Sunday, November 11, 2018

A Morning of Mourning

It was a busy Friday morning, I was piling all the kids in the car, and keeping an eye out to see if I could spot both of the kittens that had taken up residence in our yard over the past few days. I saw Oreo, the brave little black and white kitten almost right away. She was busy playing on the path, doing kitten things. Glancing around, I noticed the form of the black kitten, lying in the bushes. I crept up to the kitten, hoping to get a little glimpse in before the kitten jumped up and ran and hid, as she usually did. Unexpectedly however, she just looked at me and let out a little hiss, but didn't make a move to get up. Staring at her for a moment, I reached my hand out to her, ready to grab it back if she took a swipe or jumped up and ran, but aside from another hiss and a plaintive meow, there was no reaction. I cautiously scooped her up, to more hissing and meowing, and tried to bring her to the water bowl, thinking she was too dehydrated, but she would not drink. I felt alarmed and determined. We had already lost one cat because I hadn't tried to save her, I wasn't going to have it on my conscience again if there was something that could be done.
 I called my husband, and told him what I had found, and that if it was possible, I would try to help the kitten. He sighed and gave me his blessing, but warned me we couldn't spend more than $100. I agreed and went to the first place that might help, the Humane Society. I got there and asked a volunteer where I could get the kitten looked at, she told me to bring the kitten to the clinic. After getting all the children out of the car, we were told that the clinic does not treat sick animals, it was only a preventative clinic. Getting everyone (and the kitten) back into the car, I sat a and pondered my next step. I decided to take the kitten to the vet at Petsmart, and see what they would say. We drove over there, and all got out from the car again, and grabbed a cart for the baby and the kitten. After inquiring about their services, they said they were also primarily preventative care, but agreed to see the kitten in any case. 
After a lot of waiting, and a quick examination, the vet informed me that they couldn't tell what was wrong with the kitten, but would have to order blood tests and other things. I asked how much it would hit me in the packet, and it turned out to be close to $200. By this time, I had called my husband again, and he pointed out it would not be feasible to take care of the kitten inside due to our son's allergies. I sadly agreed and had to tell the vet we would not be proceeding with testing. My oldest daughter (5) started throwing a fit that she wanted to bring the kitten home and take care of it. I had the joyless task of trying to explain to her that that would not be feasible and not be happening. She was not happy to hear it.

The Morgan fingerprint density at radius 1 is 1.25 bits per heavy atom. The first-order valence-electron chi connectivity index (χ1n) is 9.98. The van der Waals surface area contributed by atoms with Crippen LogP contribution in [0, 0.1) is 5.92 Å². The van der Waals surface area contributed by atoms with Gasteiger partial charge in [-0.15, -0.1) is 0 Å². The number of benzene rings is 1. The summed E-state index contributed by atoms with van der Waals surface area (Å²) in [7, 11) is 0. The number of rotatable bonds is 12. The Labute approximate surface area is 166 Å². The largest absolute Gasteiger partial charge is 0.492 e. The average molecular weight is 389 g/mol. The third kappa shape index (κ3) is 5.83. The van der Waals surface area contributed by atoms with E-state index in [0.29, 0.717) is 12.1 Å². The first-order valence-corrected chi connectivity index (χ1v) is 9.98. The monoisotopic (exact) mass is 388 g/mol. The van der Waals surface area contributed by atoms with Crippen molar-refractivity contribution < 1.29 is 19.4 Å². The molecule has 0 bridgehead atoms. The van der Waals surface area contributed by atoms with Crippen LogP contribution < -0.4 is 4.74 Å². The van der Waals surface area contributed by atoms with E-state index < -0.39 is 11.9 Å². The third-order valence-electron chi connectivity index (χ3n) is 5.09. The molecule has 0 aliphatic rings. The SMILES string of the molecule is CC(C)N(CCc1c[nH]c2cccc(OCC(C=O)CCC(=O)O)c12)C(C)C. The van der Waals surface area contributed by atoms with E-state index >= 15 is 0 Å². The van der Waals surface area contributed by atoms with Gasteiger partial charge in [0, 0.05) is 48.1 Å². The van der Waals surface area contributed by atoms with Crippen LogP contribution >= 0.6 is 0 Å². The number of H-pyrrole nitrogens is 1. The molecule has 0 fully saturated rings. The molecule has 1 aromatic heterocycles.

So off we all went, again, back to the Humane Society to drop off the kitten. I went inside myself, thinking it would be a quick affair. It turned I was right, but not for the reason I thought. Apparently, this Humane Society would not take sick animals, but handed me a paper of two places that would. The first was all the way in Dural, about a 40 minute drive away, and not near any kosher stores. I hadn't yet even started my food shopping for shabbos, never mind preparing! The second location looked more promising as it was closer, although it was in another county and relatively close to a kosher food store. After driving another 25 minutes, I finally arrived. I closed my eyes and the looked down at the soft fur of the black kitten that had been quietly lying in my lap as I drove all over the place. I had to believe this was the best thing for her. I had done everything in my power. I gathered up my strength, told my kids to tell the kitten goodbye, and went to give her away. Unfortunately for me, since we lived in a different county than where this shelter was, they said they would not be able to accept the kitten. 
At this, though I had been holding myself together for the sake of my children, I burst into tears. (My children were in the car and not in direct line of view)I explained through my sobs that I had been driving all over that morning, and there was no possible way I would be able to take this kitten all the way to Doral, and also still buy food and get ready for our shabbos. If they could not take the kitten, I would be forced to leave it to die next to my porch since I could not bring it in because of my sons's allergies. I soon gathered an audience of about 4 workers, watching me as a I bawled out my sad story, and then they told me they would work something out. I was so glad, I was able to get a hold of my emotions and try to start calming myself down. While I waited for them to figure out a way to bring in my kitten, another woman came and sat next to me. She had rescued a kitten who was wandering around an intersection, and was dropping it off at the shelter. She struck up a conversation, asking about the little limp bundle in my lap. I picked up the kitten and showed her, the kitten meowed in protest. Looking at the kittens flickering eyes, the woman said it looked like the kitten had brain damage,and was unlikely to recover. In an odd way, that comforted me. I had done everything in my power to help the kitten, and now I could give it up to those to either help it, or more likely help ease it's passing. But the choice was no longer mine alone. After saying my goodbyes to the kitten, when they finally came out and said they were ready to accept her, I walked back to my car deep in thought. I was relieved to be free of the burden, and yet saddened that I could not have done more.